My understanding of seva is a service offered with no expectation of anything in return, a service offered in love. Teaching these classes is one form of selfless service. At the same time, we invite people to make an offering for the class. This offering, we suggest, can reflect what they are able to pay and what they think the class is worth. If people want to make a non-monetary offering, I’m open to that as well. I have one student who comes and does some gardening with me in exchange for classes.
We hope that this will make the classes accessible to everyone. We also hope, and believe, that this gives all our students the chance to bring a practice of mindfulness and generosity to their own offering. Without a set price, they are asked to make a choice and, in time, we hope that this choice will become part of their yoga practice.
What I love about how the seva classes work is that the offering may vary widely from person to person, but generally the spirit of generosity is consistent. Of course, when someone is new, they might think of the class as a great way to get a free yoga class. But in time, I hope, being part of our yoga community will encourage that person to reconsider what “free” means to them.
4. How do you describe Yoga Sangha classes to people – what makes them different from other yoga classes?
I describe them as community classes, I tell people that if they come long to these classes they can expect to get to know the other students. The students often ask each other about their children, challenges at work, exciting trips etc. You’ll also be invited to be part of the community that makes these classes function. When we were considering moving, I asked the students what they thought. Their views were a deciding factor in our final choice.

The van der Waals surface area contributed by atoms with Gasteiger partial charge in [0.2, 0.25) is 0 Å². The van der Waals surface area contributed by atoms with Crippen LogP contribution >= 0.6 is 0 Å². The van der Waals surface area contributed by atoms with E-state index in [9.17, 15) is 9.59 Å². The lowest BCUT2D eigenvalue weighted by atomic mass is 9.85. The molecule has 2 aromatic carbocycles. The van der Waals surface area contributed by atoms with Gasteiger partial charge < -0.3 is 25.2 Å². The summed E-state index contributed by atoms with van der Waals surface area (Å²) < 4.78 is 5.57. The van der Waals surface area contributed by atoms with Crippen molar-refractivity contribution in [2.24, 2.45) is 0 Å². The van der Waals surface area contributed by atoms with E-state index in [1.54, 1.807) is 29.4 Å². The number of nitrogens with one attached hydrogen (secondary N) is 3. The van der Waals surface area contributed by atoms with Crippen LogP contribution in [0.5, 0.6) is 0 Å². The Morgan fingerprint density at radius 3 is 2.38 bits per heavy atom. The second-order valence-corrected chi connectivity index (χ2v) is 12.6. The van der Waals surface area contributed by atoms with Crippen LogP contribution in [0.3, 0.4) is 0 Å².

We have a lot of fun in the Yoga Sangha classes. When hip-hop music is blasting on one side and a student garage-rock band is practicing on the other side, you need a sense of humour to get through your yoga practice. We laugh together. A lot.
I also find that Yoga Sangha students, generally, are interested in the full path of yoga. They are not simply looking for a stretch class or a way to get tight buns. They want to know about the philosophy of yoga, and all the eight limbs. I think that this has something to do with why they were willing to practice in a cold room, with hip-hop music blaring. They understand that yoga doesn’t depend on conditions or environment. They are interested in what yoga looks like when you practice in less than ideal conditions, what it looks like – even – when you take it off your mat.
5. Anything else you’d like to add?
If you think you’d enjoy a community style yoga class in a beautiful studio setting, then come along:
- Tuesday 7.30pm
- Thursday 7.30pm
- Friday 5.30pm
All classes are at Yoga Unlimited: Level One, 80 Tory St, Wellington
Do you, or someone you know, teach yoga in an innovative or creative way? Let The Yoga Lunchbox know and we might be able to interview you for an up-coming article.